She told me they were beautiful people. Kind, respectful, hospitable. This was a first for me.
My last two weeks have been security meetings, warnings, and updates about the perils of Peshawar, Pakistan. For the first time, someone wasn’t lecturing me about the dangers of Peshawar, but rather was telling me about what it had to offer.
I am traveling to Peshawar in two days to research the prevalence and prevention of acute gastroenteritis (yup, diarrhea) in Afghan refugee children. The past six months have been filled with research, proposals, countless revisions, review board submissions, creating questionnaires, information searches (not to mention the innumerable Wikipedia searches) and, finally, attaining the Richter Fellowship.
When I first began to look into the history of Afghan refugees and their personal migration stories, I did not think to look to the natives and ask about their perspectives. My meeting with the Peshawar-American immigrant made me realize that many Peshawarites viewed Afghanis the way many Americans view illegal immigrants. The description of the beauties of Peshawar and its people was followed by a slight tone of negativity. The struggles faced by these refugees are well known – they were exposed to armed combat, they were witnesses of extreme violence, they were often separated from or watched the death of loved ones. I realized that perhaps the refugees were a burden to the people.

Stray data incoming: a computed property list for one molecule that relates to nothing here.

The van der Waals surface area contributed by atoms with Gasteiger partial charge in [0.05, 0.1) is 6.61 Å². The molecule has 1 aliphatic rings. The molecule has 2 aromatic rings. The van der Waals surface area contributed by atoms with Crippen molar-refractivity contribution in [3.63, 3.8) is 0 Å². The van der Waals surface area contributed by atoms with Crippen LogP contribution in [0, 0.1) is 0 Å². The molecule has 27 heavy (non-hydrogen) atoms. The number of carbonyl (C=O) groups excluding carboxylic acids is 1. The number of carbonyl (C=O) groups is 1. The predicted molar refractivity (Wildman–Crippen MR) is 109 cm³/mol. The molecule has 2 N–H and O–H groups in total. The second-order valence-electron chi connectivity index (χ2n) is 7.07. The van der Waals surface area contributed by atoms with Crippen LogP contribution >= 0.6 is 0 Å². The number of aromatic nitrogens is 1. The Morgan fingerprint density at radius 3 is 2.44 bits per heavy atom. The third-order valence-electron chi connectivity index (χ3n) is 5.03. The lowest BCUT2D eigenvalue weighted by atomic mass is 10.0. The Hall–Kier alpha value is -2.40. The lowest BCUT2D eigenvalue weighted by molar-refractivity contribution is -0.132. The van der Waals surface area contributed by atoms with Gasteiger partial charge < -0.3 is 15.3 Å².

The warnings began to resurface. Religious extremism, political unrest, the overall instability – were they a result of the influx of Afghan refugees? A new story unraveled – could the refugees’ lowly status be attributed not merely to their financial status, but also to their ethnic background? How did this affect the spread of disease? The analytical, research-oriented part of my brain pulled me one way as my emotions pulled me another.
I was pulled back to the present as she offered me chai. She wrapped up her accounts with a story of her father. I could sense the nostalgia of home that she felt, and that’s when I realized this place is home for some, not merely my “project.”